Dry suits what are they and how do they work? Well if you want to dive in the UK in comfort, the dry suit is the way to go. Like everything these days, there is a lot of choice. Neoprene or trilaminate, front entry, back entry, latex seals or neoprene seals, socks or fixed boots and so it goes on.
The dry suit is designed to do exactly that keep you dry. Your hands and face basically get wet. If the water is not in contact with your body on mass, heat loss is less. The heat loss through temperate water or planning longer dives, can be topped with hood and gloves. These again come is all sorts of variations. 3mm, 5mm, wet gloves, dry gloves. Zipped glove or stretch and seal.
With dry suits divers wear an undersuit (thermals), these are designed to wick away moisture from the body and to keep you warm and toasty.
Generally neoprene suits are designed to keep you warm and dry. Usually crushed 4mm neoprene. Laminate suits you will thermal protection as they are designed to be free moving and keep you dry.
Personally I learnt in a trilaminate but switched to neoprene back entry suit when starting my Dive Master. Having worn the suit for 12 years teaching (it has had a lot of hard wear), I have recently invested in another suit but this time it is front entry and only 2mm neoprene giving me complete movement.
With dry suits there is some trinaing needed. When I teach dry suit I advise students, master the suit or the suit will master you. You have to show the suit who is the boss. Once you master the dry suit they are incredible for diving, buoyancy and trim. The downside of learning the dry suit is there are no valves in the feet, so it is possible to have a feet first ascent. Training makes this theory not a reality. Putting air into the suit (you have an extra hose attached to your regulator) not only provides buoyancy, but it also provides warmth and removes any squeeze. Most new dry suit divers struggle to hold a safety stop. So we just have to be a bit clever. First proper weight checks are needed. One at the beginning of a dive and one at the end. Many do not spend sufficient time working out their correct weighting and trim. Next up when ending a dive and heading for a safety stop, if there is a shot line, use it. Finally, until you get comfortable, do not wait until you get to the 5 metres before evacuating air from the suit. Do it from 10 to 8 metres. Give yourself time and just get into the habit. It does not take long and there will be no concerns over “popping” at the end of a dive. This fear, generally leads to divers over weighting themselves.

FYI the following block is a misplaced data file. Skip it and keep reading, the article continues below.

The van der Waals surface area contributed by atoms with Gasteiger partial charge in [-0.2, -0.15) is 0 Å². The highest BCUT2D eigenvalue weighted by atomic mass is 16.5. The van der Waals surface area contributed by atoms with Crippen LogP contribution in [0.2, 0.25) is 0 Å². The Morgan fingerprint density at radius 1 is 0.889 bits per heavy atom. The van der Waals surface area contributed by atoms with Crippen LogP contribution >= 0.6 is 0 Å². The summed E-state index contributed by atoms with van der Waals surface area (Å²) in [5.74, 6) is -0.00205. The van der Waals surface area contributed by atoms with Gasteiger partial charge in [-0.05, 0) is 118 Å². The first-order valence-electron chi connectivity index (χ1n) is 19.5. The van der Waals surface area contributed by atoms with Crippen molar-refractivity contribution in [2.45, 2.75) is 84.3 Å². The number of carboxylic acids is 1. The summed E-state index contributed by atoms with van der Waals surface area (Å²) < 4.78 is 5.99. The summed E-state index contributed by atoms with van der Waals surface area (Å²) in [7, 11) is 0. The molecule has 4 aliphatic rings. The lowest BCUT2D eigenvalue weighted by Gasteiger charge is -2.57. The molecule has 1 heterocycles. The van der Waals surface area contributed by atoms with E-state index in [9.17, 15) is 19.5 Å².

So, trilaminate or neoprene? It is a bit like front entry versus back entry, fixed boots or socks and rock boots? It is personal preference and of course budget. www.divecrew.co.uk/shop